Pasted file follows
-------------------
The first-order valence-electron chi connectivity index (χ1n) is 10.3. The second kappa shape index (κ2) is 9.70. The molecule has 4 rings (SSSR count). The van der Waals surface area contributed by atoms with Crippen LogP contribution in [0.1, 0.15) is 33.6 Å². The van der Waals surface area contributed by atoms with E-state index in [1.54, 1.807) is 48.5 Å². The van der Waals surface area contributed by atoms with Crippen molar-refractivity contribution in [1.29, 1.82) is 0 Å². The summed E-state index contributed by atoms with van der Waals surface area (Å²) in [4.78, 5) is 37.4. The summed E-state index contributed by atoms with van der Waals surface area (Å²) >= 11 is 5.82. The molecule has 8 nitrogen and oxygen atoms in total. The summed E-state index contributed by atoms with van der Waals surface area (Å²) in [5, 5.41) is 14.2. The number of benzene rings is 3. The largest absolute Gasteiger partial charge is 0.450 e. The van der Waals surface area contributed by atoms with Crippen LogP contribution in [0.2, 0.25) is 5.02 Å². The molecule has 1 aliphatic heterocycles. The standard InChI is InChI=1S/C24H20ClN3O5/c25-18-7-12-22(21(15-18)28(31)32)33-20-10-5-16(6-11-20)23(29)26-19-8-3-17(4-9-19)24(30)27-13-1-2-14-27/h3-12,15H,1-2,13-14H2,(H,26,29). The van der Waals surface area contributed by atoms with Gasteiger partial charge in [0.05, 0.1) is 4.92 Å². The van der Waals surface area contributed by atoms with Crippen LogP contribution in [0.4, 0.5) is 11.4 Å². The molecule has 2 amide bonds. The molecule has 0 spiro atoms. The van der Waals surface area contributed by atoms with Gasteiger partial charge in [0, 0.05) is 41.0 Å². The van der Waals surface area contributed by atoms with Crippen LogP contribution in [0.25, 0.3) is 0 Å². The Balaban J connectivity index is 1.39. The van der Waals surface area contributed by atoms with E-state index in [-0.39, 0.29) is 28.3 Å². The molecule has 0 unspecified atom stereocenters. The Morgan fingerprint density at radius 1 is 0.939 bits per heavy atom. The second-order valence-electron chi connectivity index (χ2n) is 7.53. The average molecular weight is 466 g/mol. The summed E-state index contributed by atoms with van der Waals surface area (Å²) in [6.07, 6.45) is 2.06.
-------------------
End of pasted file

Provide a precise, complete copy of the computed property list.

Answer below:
The first-order valence-electron chi connectivity index (χ1n) is 10.3. The second kappa shape index (κ2) is 9.70. The molecule has 4 rings (SSSR count). The van der Waals surface area contributed by atoms with Crippen LogP contribution in [0.1, 0.15) is 33.6 Å². The van der Waals surface area contributed by atoms with E-state index in [1.54, 1.807) is 48.5 Å². The van der Waals surface area contributed by atoms with Crippen molar-refractivity contribution in [1.29, 1.82) is 0 Å². The summed E-state index contributed by atoms with van der Waals surface area (Å²) in [4.78, 5) is 37.4. The summed E-state index contributed by atoms with van der Waals surface area (Å²) >= 11 is 5.82. The molecule has 8 nitrogen and oxygen atoms in total. The summed E-state index contributed by atoms with van der Waals surface area (Å²) in [5, 5.41) is 14.2. The number of benzene rings is 3. The largest absolute Gasteiger partial charge is 0.450 e. The van der Waals surface area contributed by atoms with Crippen LogP contribution in [0.2, 0.25) is 5.02 Å². The molecule has 1 aliphatic heterocycles. The standard InChI is InChI=1S/C24H20ClN3O5/c25-18-7-12-22(21(15-18)28(31)32)33-20-10-5-16(6-11-20)23(29)26-19-8-3-17(4-9-19)24(30)27-13-1-2-14-27/h3-12,15H,1-2,13-14H2,(H,26,29). The van der Waals surface area contributed by atoms with Gasteiger partial charge in [0.05, 0.1) is 4.92 Å². The van der Waals surface area contributed by atoms with Crippen LogP contribution in [0.4, 0.5) is 11.4 Å². The molecule has 2 amide bonds. The molecule has 0 spiro atoms. The van der Waals surface area contributed by atoms with Gasteiger partial charge in [0, 0.05) is 41.0 Å². The van der Waals surface area contributed by atoms with Crippen LogP contribution in [0.25, 0.3) is 0 Å². The Balaban J connectivity index is 1.39. The van der Waals surface area contributed by atoms with E-state index in [-0.39, 0.29) is 28.3 Å². The molecule has 0 unspecified atom stereocenters. The Morgan fingerprint density at radius 1 is 0.939 bits per heavy atom. The second-order valence-electron chi connectivity index (χ2n) is 7.53. The average molecular weight is 466 g/mol. The summed E-state index contributed by atoms with van der Waals surface area (Å²) in [6.07, 6.45) is 2.06.